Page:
In the climbing world, ropes are everything. Learning how to use ropes properly, and knowing what ropes to use in what situations, is one of the first skills you pick up when discovering this thrilling activity. In this post, we will talk about a piece of climbing equipment that doesn’t get as much attention as some of the other common pieces of gear – the accessory cord.
While you are here, take a moment to review our extensive list of high-quality ropes. No matter what you need for your upcoming climbing adventures, it’s a safe bet that SEACO will have something available to serve you. Contact us today if you have any questions and a member of our team will be glad to assist.
Let’s start with a clear definition so you understand what we mean when using the term “accessory cord”. For a climber, this is a type of cord that plays a supplemental role in a set of ropes. In other words, it may perform tasks you don’t often think about but are essential for performance and safety.
From a technical standpoint, this is a relatively thin rope, usually just a few millimeters thick. It will have a traditional style of construction that climbers are used to – an inner core surrounded by a protective jacket. Depending on the specific type of rope you purchase, accessory cords can have impressive strength, although they are not meant for use as your primary climbing rope.
The strongest argument for having accessory cords included in your kit is the versatility it will bring to your climbing experience. For starters, this can be a useful type of rope when you need to perform rappelling operations. It can also be used as a step-loop, it can be put to work in pulleys, or it might just be used around camp for various tasks to set up equipment, hang items to dry, etc. Given its relatively lightweight and small diameter, accessory cords won’t take up a lot of room within your bags. So, with many benefits and minimal demands on packing space, accessory cord is an easy pick.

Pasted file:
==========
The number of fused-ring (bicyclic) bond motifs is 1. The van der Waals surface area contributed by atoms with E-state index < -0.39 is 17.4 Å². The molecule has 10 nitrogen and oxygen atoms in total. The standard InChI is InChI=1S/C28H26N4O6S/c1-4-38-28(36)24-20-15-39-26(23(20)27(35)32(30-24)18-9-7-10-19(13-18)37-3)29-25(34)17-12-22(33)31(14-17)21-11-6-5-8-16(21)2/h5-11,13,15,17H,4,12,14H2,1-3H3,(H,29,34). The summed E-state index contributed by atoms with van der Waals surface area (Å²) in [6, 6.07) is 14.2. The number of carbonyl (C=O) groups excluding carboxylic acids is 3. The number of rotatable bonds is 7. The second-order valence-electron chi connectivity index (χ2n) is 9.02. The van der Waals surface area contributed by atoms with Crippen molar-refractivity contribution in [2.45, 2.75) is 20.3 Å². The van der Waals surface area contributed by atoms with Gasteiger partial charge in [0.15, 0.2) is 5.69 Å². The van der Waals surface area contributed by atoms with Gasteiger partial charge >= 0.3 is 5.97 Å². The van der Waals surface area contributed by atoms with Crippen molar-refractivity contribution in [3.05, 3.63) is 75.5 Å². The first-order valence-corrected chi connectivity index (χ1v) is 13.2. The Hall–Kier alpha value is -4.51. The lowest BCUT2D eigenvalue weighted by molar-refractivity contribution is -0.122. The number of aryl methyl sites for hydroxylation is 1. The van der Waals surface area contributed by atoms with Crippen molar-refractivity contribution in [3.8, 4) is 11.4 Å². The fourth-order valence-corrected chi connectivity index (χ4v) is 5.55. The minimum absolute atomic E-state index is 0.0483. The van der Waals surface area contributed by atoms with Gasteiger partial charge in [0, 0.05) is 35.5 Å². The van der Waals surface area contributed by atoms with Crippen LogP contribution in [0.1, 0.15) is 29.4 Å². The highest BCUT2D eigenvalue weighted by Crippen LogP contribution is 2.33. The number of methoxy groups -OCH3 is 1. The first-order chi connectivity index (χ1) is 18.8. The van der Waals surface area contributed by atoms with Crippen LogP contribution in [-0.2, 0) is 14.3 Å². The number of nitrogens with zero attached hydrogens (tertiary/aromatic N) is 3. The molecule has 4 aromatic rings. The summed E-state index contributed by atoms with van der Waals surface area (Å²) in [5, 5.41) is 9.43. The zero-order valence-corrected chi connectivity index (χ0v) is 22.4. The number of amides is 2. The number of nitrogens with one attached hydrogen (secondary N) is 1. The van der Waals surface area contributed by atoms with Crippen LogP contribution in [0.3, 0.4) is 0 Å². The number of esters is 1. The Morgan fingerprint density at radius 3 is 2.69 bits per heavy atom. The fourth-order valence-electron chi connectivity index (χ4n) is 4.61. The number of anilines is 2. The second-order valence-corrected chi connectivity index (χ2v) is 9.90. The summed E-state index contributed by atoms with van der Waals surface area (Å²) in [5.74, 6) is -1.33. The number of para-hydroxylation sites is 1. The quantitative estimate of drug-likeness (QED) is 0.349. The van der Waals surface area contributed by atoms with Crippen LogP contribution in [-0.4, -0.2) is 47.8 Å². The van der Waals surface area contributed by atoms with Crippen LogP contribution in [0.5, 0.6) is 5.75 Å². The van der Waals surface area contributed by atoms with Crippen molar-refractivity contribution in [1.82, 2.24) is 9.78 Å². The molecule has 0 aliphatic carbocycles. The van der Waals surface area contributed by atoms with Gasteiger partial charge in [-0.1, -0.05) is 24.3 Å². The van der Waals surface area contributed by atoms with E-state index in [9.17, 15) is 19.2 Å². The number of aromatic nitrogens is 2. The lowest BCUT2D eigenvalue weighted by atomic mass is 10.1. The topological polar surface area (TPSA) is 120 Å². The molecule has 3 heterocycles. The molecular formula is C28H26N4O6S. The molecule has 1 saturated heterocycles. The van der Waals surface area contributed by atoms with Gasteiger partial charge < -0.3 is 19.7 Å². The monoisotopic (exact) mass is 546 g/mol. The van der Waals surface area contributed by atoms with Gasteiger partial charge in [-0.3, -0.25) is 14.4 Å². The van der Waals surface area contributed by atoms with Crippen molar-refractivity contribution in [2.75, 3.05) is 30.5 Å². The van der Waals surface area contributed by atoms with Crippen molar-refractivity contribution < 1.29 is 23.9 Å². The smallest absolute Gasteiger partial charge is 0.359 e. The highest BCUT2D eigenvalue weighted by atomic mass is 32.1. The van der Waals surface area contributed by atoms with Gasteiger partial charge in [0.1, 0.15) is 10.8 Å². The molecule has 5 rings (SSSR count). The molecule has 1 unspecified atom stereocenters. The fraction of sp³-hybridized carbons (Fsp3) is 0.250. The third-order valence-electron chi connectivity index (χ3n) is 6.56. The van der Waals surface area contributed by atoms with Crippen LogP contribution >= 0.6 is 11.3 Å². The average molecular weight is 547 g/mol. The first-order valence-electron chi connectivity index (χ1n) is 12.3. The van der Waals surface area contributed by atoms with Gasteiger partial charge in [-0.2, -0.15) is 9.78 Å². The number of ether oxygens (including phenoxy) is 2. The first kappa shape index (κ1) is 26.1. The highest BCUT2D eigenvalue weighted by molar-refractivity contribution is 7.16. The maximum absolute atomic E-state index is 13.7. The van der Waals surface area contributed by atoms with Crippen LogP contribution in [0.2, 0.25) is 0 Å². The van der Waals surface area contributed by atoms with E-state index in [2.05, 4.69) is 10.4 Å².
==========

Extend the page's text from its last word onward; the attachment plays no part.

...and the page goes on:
While accessory cord is great, it’s not useful for everything in the climbing world. Specifically, you won’t use it in applications where it will experience a dynamic load or shock load. Due to the design of the cord, it is meant for static loading and will perform well when allowed to work in that environment.
Of course, in the climbing world, dynamic loads typically mean arresting a fall for your safety. As such, accessory cord is not the right type of rope to have in place for that duty. There are many other types of quality climbing ropes – available here at SEACO – that are capable of taking on that job.
By this point, you should be fairly convinced of the importance of accessory cords as part of your climbing equipment. But how do you know how many to pack? It would be easy to say that you can never have enough, but you don’t want to carry unneeded gear and cause your pack to overflow. Unfortunately, there is no one right number of these cords for every climber, because each situation is unique.
As a starting point, think about carrying a couple of cords in the 15-foot range, as those will give you plenty of options for various uses. Also, another cord of shorter length could be easy to tuck into your bag and might come in handy for a job you don’t expect. Once you get used to having accessory cords as part of your climbing kit, you’ll see how you wind up using them and can adjust how much of this type of line to take with you on each trip, see some options for accessory cords here.
It’s always a good idea to buy quality ropes for any application, but that’s particularly important when you are climbing, check out our catalog to see your options. The ropes you use can be a matter of life and death, so shop with a dealer that is worthy of your trust. At SEACO, we only carry products that meet our high standards for performance and durability, and our friendly staff will help you find exactly the right product for your requirements. Thank you for visiting!